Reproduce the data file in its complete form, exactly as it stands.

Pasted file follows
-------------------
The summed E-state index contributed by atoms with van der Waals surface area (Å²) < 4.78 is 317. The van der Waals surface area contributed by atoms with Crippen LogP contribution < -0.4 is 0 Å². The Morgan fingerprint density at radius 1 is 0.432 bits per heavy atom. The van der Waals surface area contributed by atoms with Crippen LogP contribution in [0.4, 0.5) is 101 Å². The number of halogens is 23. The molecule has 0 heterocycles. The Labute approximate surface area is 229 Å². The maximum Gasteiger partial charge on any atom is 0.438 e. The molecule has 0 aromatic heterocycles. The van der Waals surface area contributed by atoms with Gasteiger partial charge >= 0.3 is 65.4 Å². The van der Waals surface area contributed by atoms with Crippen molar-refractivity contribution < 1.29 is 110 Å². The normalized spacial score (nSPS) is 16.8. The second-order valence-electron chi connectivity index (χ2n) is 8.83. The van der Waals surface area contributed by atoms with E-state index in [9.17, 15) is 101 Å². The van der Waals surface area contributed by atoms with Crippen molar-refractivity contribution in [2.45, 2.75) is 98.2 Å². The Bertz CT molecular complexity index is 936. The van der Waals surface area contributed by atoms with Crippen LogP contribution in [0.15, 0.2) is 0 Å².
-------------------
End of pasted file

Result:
The summed E-state index contributed by atoms with van der Waals surface area (Å²) < 4.78 is 317. The van der Waals surface area contributed by atoms with Crippen LogP contribution < -0.4 is 0 Å². The Morgan fingerprint density at radius 1 is 0.432 bits per heavy atom. The van der Waals surface area contributed by atoms with Crippen LogP contribution in [0.4, 0.5) is 101 Å². The number of halogens is 23. The molecule has 0 heterocycles. The Labute approximate surface area is 229 Å². The maximum Gasteiger partial charge on any atom is 0.438 e. The molecule has 0 aromatic heterocycles. The van der Waals surface area contributed by atoms with Gasteiger partial charge >= 0.3 is 65.4 Å². The van der Waals surface area contributed by atoms with Crippen molar-refractivity contribution < 1.29 is 110 Å². The normalized spacial score (nSPS) is 16.8. The second-order valence-electron chi connectivity index (χ2n) is 8.83. The van der Waals surface area contributed by atoms with E-state index in [9.17, 15) is 101 Å². The van der Waals surface area contributed by atoms with Crippen molar-refractivity contribution in [2.45, 2.75) is 98.2 Å². The Bertz CT molecular complexity index is 936. The van der Waals surface area contributed by atoms with Crippen LogP contribution in [0.15, 0.2) is 0 Å².